I can no longer look at barbecue the same way. It is entirely possible that I’ve eaten barbecue that was cooked over charcoal that was made from a tree that was growing in my farm before it was my farm. And now that I’m trying to replace that tree and all the other trees that used to grow there, I realize that what took a minute to cut down will take a lifetime to replace.
The men we hired to work on the farm remember a time when the farm was covered in big trees instead of the pastures, small stands of trees and weedy sections that are there now. They also remember going there and cutting down the big trees to make into charcoal. They even remember specific trees. There was one huge one that was sold and turned into bakya or wooden slippers. But most of it went to making charcoal. It’s easy to make charcoal, all you need is a tree! I can imagine the men going into the woods, cutting down a tree, turning it into charcoal, placing it in sacks, and selling the charcoal in the market or using it at home for cooking. They made the charcoal right at our farm in the two ulingan areas, blackened patches of earth where the production went on. According to our caretaker all kinds of trees were made into charcoal, from big mango trees to spindly madre de cacao. There was no discrimination.
And now we’re trying to bring the forest back. A friend told me that tree planting is just 1% of reforestation. He was not exaggerating. A lot of work has to be done before you reach that photo-op moment with the seedling being placed lovingly into the ground. And then even more work has to be done afterwards to keep the seedling alive. About 2-3 years of weeding and watering, according to Dr. Miyawaki. I love a good chicken barbecue with java rice, but it hardly seems worth the effort required to replace a forest.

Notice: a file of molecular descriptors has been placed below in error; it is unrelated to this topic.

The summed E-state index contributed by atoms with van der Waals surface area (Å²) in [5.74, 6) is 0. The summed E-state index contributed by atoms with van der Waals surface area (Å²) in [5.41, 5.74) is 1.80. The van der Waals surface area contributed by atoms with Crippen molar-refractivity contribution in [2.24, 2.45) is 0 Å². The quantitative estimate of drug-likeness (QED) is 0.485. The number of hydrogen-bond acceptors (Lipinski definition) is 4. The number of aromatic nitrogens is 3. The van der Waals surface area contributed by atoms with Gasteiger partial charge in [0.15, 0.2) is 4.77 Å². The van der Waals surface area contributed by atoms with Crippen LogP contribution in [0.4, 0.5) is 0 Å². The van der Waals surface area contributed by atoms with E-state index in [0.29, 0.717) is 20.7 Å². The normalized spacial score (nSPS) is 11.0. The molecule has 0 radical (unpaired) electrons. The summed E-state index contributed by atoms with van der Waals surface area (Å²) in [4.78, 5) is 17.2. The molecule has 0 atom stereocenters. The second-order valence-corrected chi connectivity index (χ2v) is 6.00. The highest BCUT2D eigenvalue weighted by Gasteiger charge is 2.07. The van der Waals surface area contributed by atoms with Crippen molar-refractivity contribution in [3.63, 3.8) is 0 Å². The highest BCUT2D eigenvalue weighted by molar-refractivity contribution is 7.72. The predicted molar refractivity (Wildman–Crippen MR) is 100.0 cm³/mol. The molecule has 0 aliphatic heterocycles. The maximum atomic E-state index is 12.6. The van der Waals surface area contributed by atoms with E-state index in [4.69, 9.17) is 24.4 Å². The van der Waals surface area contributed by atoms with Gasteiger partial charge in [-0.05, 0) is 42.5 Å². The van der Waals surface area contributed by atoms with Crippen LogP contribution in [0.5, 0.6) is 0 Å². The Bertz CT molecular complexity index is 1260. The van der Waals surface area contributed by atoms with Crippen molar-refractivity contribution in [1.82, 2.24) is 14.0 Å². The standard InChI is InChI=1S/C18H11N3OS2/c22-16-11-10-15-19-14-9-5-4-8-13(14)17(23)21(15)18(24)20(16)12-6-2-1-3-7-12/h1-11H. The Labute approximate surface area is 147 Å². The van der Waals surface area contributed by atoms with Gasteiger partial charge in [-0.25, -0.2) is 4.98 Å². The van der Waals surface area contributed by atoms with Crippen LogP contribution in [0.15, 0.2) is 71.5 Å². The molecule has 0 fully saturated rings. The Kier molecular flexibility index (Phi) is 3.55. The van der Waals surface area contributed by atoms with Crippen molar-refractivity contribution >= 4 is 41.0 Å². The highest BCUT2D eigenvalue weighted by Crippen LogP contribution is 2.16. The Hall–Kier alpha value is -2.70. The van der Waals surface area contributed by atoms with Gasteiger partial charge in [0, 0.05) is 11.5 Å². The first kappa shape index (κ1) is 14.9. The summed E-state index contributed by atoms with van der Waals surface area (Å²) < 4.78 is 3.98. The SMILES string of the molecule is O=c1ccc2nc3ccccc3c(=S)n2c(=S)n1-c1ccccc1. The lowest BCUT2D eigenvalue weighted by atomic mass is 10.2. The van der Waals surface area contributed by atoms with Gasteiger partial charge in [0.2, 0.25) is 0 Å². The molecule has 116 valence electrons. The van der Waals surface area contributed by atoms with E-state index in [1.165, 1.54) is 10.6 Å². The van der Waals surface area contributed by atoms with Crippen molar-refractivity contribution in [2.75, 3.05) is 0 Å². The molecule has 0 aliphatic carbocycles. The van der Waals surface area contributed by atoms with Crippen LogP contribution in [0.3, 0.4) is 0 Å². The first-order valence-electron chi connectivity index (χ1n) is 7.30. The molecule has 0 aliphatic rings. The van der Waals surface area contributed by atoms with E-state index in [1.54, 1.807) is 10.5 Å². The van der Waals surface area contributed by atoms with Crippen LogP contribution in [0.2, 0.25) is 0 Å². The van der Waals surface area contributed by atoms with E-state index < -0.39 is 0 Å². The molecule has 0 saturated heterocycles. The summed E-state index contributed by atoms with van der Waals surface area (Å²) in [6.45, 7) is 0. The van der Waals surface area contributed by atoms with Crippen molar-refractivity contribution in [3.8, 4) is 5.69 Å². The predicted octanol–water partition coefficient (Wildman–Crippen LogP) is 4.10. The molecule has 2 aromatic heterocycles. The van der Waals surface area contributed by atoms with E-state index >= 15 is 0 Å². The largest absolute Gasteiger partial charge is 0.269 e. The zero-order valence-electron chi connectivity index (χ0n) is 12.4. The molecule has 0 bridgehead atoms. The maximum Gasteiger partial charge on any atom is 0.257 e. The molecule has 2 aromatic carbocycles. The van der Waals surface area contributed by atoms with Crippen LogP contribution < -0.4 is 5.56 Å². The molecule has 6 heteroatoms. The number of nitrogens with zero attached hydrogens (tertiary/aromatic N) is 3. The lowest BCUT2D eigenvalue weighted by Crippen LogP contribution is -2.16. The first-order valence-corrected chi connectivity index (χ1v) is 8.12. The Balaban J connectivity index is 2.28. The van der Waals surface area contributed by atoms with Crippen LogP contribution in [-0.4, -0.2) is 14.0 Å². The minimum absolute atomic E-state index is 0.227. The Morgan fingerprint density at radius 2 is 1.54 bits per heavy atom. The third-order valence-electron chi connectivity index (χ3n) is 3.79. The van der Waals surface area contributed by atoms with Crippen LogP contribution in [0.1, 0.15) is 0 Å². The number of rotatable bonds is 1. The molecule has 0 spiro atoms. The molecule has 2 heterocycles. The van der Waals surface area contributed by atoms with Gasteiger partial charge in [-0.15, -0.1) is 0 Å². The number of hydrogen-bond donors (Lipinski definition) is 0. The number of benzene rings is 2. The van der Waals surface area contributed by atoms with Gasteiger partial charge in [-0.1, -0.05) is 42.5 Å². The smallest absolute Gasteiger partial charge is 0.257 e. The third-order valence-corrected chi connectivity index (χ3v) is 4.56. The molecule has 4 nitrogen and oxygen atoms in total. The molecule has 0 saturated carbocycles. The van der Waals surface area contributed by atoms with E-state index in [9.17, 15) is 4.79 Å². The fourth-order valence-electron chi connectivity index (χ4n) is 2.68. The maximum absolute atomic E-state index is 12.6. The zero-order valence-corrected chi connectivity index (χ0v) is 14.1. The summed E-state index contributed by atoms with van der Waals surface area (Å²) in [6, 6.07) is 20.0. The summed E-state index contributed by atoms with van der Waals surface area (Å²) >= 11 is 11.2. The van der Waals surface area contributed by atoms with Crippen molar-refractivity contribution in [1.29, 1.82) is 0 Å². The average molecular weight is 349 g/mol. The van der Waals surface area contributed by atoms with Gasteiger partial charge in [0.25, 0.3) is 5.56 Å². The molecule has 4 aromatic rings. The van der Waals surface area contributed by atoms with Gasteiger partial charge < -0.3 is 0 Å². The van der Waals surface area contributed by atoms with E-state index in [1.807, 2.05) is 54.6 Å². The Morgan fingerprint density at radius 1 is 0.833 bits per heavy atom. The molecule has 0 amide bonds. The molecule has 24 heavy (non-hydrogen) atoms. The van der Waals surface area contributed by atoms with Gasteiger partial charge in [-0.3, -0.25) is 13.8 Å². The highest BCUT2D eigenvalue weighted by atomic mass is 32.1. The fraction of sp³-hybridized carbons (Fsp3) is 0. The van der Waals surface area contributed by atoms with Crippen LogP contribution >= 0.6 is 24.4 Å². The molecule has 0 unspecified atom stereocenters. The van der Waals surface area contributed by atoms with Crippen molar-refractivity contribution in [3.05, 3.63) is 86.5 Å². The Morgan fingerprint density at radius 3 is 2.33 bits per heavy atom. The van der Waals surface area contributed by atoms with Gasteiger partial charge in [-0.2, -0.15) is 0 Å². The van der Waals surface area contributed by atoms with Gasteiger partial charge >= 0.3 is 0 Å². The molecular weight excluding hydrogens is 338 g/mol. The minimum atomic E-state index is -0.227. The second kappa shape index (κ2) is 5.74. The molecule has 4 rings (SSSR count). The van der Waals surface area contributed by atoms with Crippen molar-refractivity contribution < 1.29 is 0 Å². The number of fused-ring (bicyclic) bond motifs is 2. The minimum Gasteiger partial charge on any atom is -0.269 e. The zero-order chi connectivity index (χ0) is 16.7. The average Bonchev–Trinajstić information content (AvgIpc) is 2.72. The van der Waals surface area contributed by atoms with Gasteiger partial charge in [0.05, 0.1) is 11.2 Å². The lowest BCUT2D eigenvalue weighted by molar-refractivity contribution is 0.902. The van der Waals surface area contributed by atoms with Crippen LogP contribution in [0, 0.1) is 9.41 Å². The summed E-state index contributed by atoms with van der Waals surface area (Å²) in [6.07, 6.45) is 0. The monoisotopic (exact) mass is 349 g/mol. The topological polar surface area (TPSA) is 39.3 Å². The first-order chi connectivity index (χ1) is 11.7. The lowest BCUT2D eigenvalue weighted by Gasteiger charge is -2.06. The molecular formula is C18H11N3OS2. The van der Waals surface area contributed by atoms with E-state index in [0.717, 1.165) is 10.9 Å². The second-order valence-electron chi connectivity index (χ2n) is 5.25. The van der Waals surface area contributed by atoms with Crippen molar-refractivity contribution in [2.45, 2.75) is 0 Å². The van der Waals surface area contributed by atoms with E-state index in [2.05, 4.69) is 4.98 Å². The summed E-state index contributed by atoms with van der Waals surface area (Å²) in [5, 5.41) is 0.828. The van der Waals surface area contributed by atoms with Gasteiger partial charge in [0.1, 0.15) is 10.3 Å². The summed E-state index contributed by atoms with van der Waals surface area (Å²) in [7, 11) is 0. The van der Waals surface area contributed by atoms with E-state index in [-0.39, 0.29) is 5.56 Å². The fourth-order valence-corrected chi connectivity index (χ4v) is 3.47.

It’s good to know that there are alternatives to charcoal made from forest trees. In Perak, Malaysia they make charcoal from sustainably managed mangrove forests. They found a way to make charcoal from water-logged mangrove wood, control the amounts harvested, and replant in the harvested areas. Other sources of sustainable charcoal are wood wastes such as sawdust, coconut husk, well-managed timberlands, and tree farms. Or you could just skip charcoal altogether and use gas or electricity.
At first I thought the hardest part of this reforestation project would be finding the proper native seedlings. Then, I thought that the weed clearing would be the biggest job. It turns out that I grossly underestimated the time it takes to dig holes for the saplings! We are trying to do this tree planting properly with big, roomy planting holes for our saplings. The soil in first area we chose for our project is packed and hard to dig. We are going at the amazing rate of at 2-3 holes per person per day. The good thing is that when we cleared up the weeds from the area, we found several species of native trees already growing there. They were hidden by the weeds and madre de cacao!
I used to wonder why the reforestation projects I’ve heard of are done by big corporations like Yokohama or by communities and clubs with a lot of corporate sponsors. Now I know. It takes a LOT of time, effort, and expense just to get a tree in the ground and even more work to keep it alive. It takes many hands and deep pockets to do tree planting on a large scale. So kudos to those companies that support tree planting, especially in watershed areas and national forests.
I see a lot of digging in my future. Or maybe the soil in the other parts of the farm is softer and the digging will get done quicker than I thought. Either way, I’m just thankful that I started this reforestation project now and not any later. I hope that in 20 or so years I’m still around, enjoying my mini forest!